Could there be an unexpected coverage gap - just when the crime occurs?
Retail jeweler to insurance agent: We’re going to have a trunk show next week and a salesman will be bringing in about $300,000 worth of merchandise. Do I need to do anything about my coverage?
Agent: Is the merchandise being memoed to you, or is the salesman going to come in and conduct the sale with you?
Jeweler: It won’t be on memo; the salesman is bringing his line in and will stay to help us with the sale.
Insurance agent: No problem – you’re not responsible for it; since the salesman is keeping the line in his custody, the vendor’s policy should cover the merchandise [True statement].
Lyte House Jewelry’s owner Rhoda Lyte had planned a special sales event with one of her key suppliers.
The plan was for salesman Dusty Rhodes to bring his entire line to the store; and he would remain throughout the week to help Rhoda and her staff conduct the sale. No additional insurance for the sale was purchased because Dusty was fully covered for the line he carried, by the policy of the wholesale/manufacturing company that owned the line.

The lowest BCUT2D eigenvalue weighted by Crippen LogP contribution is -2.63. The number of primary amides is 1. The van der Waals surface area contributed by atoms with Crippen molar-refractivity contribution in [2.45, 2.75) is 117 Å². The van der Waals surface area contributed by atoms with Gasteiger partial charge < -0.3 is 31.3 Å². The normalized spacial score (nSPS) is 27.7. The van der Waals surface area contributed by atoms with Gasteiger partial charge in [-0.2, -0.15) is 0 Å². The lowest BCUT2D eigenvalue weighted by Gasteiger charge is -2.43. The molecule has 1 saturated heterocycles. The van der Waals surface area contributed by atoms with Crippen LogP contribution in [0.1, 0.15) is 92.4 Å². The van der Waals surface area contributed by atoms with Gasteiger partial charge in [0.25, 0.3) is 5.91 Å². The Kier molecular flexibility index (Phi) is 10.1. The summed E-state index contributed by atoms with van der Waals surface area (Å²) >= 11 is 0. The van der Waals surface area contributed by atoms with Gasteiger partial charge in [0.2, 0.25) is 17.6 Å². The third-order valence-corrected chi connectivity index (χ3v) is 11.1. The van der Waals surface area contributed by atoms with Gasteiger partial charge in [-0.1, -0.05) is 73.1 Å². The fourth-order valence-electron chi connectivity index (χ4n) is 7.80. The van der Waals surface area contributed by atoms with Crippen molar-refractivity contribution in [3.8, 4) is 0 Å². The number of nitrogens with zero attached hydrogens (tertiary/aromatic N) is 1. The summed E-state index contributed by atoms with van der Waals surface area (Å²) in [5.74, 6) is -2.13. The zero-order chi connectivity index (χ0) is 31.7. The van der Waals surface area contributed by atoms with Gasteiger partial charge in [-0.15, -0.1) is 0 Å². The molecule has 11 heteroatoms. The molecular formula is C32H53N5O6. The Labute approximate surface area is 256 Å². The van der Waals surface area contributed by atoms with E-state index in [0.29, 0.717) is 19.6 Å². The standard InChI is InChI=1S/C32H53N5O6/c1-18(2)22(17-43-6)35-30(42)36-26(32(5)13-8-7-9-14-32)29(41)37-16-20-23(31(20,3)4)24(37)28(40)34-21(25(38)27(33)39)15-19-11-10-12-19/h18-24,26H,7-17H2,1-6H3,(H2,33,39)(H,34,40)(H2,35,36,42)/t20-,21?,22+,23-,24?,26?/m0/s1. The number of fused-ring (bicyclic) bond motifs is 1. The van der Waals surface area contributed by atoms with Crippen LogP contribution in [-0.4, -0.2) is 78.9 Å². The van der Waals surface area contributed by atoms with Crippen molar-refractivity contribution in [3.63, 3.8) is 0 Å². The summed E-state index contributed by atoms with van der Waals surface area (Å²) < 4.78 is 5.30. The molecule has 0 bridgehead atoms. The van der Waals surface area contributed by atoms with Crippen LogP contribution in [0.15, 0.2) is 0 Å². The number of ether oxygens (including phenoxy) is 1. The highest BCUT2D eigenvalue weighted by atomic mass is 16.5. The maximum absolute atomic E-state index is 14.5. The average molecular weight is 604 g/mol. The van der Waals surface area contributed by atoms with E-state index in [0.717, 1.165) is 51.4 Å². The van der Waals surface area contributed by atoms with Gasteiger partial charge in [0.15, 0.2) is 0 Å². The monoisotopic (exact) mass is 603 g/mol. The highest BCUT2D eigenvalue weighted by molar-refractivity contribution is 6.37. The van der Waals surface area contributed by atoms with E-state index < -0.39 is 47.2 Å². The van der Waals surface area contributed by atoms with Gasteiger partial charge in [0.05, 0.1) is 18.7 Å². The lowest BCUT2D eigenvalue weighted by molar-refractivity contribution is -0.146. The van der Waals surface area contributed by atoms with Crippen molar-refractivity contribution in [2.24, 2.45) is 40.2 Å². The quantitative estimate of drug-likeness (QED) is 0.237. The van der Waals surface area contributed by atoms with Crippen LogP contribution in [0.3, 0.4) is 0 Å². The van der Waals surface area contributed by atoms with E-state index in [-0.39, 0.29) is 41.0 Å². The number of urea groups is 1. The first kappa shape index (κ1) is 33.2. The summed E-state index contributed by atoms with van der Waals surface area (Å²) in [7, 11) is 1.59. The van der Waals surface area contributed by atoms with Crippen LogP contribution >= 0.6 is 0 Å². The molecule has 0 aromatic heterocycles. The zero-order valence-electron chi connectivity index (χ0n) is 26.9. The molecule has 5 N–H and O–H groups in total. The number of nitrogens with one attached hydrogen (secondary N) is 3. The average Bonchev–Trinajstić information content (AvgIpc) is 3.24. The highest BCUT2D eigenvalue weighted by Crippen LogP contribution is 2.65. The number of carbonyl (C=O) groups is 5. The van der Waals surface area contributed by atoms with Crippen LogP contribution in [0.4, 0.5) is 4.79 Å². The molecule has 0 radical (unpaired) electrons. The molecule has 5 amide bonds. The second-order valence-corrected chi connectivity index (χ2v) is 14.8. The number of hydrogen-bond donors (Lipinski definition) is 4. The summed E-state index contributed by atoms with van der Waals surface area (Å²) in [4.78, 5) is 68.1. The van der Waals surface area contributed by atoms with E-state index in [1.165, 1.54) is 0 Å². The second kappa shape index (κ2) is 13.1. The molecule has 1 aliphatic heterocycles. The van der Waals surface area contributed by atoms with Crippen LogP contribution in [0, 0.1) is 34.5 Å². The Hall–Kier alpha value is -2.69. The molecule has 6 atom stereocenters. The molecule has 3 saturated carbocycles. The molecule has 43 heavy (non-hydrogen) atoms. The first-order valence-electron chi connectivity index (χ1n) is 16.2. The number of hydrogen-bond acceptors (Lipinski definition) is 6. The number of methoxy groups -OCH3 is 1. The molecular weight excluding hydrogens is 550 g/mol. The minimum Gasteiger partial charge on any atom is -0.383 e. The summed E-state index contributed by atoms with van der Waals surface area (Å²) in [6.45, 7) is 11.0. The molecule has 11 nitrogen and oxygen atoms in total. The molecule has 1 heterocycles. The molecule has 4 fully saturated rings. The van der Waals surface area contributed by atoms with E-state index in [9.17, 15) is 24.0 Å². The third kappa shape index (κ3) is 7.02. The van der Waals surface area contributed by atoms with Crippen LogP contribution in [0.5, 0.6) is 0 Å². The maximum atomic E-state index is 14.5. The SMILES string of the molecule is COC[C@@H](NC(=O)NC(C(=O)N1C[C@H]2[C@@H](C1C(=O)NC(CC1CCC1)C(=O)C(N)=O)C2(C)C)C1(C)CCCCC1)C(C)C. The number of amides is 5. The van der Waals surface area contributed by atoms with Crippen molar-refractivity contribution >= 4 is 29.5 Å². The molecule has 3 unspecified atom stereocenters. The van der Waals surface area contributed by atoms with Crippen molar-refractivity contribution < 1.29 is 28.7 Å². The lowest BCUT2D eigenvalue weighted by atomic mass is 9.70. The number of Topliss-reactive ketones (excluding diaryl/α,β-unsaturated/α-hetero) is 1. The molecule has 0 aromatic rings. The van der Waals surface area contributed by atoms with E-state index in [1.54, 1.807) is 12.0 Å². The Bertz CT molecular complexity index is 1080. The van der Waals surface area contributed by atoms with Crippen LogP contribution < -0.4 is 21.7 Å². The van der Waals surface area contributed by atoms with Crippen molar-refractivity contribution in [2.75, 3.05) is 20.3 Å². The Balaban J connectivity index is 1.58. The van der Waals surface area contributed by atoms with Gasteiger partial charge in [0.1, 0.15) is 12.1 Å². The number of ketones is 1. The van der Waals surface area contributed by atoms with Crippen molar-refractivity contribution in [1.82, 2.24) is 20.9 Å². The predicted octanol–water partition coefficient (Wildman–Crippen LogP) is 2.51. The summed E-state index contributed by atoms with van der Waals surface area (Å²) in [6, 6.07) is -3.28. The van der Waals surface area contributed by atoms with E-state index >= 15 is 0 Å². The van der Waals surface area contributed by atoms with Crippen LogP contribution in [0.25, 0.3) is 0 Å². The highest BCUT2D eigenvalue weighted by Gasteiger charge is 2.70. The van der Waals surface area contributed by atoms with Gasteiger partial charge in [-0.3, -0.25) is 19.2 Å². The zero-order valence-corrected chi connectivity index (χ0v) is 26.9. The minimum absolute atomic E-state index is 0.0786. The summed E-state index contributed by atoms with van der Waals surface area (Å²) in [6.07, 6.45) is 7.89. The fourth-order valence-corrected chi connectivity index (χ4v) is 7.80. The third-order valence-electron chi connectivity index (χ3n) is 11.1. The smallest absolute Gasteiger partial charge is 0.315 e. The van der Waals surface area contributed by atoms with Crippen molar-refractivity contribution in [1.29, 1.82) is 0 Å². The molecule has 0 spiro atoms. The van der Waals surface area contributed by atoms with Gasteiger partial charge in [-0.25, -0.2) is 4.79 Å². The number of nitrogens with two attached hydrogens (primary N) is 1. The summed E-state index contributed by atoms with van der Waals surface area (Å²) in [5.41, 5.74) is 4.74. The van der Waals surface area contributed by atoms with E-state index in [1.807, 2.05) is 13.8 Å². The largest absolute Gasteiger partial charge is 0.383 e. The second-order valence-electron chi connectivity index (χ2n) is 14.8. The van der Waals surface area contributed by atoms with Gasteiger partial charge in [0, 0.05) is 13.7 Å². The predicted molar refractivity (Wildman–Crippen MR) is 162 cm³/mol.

Dusty’s company’s insurer had advised that a salesman’s line would be insured when it is in the salesman’s custody – or overnight under appropriate store protection of a trusted retail customer. And so Dusty arrived in town on Monday afternoon and Rhoda permitted him to store the line in her vault – which also would be used to secure the line overnight during the term of the sale.